Thus far, despite the protests of those who wish to take offence at the occasional levity of tone, Dennett is largely non-judgemental about religion. Curious about people's devotion to it, perhaps, but not actively rude. In the third part of his book, "Religion Today", he argues that the mostly unquestioning faith possessed by the majority of believers might not be so consequence-neutral after all. He compares "true religion" to falling in love; those who feel it "just know". The danger here, he says, lies in the sacred becoming too sacred. "An important task for religious people of all faiths in the 21st century will be spreading the conviction that there are no acts more dishonourable than harming 'infidels' of one stripe or another for 'disrespecting' a flag, a cross, a holy text," he says, writing presciently before the Danish cartoon controversy.

Then he starts laying down the law. Just as being drunk while committing a crime is not a defence, he says, "religious intoxication is no excuse either," and moderates who fail to condemn extremists are "complicit" in the actions of the latter. Having an unquestioning faith in a religion, while not properly considering whether those to whom authority is delegated are worthy of that position, is in fact an "immoral" stance. Those who fail so to question, he says, are "excusing themselves from the moral conversation, inadvertently acknowledging that their own views are not conscientiously maintained and deserve no further hearing".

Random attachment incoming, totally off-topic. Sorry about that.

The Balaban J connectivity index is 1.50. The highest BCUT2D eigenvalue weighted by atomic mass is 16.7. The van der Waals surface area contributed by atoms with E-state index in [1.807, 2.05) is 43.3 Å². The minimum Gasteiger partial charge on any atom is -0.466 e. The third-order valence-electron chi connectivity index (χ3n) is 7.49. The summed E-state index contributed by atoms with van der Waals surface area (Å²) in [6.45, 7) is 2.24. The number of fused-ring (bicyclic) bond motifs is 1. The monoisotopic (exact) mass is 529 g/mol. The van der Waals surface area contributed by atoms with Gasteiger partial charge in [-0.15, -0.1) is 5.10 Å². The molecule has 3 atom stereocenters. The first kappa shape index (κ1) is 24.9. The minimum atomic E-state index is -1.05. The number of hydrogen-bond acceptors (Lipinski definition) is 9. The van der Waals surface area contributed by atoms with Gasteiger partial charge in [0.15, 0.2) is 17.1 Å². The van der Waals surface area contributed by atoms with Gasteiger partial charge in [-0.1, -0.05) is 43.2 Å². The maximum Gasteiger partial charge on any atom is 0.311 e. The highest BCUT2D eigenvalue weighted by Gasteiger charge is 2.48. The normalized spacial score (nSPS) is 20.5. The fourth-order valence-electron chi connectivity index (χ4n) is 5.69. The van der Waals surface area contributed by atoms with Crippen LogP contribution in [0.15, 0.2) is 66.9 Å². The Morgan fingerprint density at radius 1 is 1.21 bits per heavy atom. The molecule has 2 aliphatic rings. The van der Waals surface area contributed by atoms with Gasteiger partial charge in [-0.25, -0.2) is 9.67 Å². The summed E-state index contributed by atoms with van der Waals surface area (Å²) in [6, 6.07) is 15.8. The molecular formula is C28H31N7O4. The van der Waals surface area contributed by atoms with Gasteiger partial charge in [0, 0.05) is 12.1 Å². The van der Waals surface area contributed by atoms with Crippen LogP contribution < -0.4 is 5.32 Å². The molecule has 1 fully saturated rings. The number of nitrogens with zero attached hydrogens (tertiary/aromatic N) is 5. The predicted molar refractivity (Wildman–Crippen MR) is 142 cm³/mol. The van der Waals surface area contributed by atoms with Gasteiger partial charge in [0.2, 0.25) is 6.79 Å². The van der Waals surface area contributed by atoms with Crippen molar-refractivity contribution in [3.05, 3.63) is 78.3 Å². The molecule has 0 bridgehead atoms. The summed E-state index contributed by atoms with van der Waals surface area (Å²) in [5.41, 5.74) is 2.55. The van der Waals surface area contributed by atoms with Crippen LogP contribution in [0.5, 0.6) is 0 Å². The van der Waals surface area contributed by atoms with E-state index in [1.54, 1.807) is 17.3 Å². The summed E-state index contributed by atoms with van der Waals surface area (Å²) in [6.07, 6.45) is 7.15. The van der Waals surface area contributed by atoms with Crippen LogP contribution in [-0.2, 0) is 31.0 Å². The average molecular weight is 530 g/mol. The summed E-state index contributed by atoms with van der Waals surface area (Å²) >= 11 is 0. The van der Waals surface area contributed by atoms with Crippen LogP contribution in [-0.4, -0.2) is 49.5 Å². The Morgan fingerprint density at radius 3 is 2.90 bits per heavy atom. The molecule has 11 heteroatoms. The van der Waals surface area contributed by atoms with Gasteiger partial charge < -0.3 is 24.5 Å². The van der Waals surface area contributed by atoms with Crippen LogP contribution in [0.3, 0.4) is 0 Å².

He reveals his real standpoint at the end. "If you have to hoodwink your children to ensure that they confirm their faith when they are adults, your faith ought to go extinct." Those of faith are under an obligation to examine their beliefs scientifically, rationally and philosophically, says Dennett. That they are unlikely to do so is for the very same reason that he can get away with skating over the theological arguments for and against the existence of God - the practice of most people's faith is not open to such forensic examination. Dennett's diligent and reasonable enquiry may not, sadly, have much effect on the unreasonable.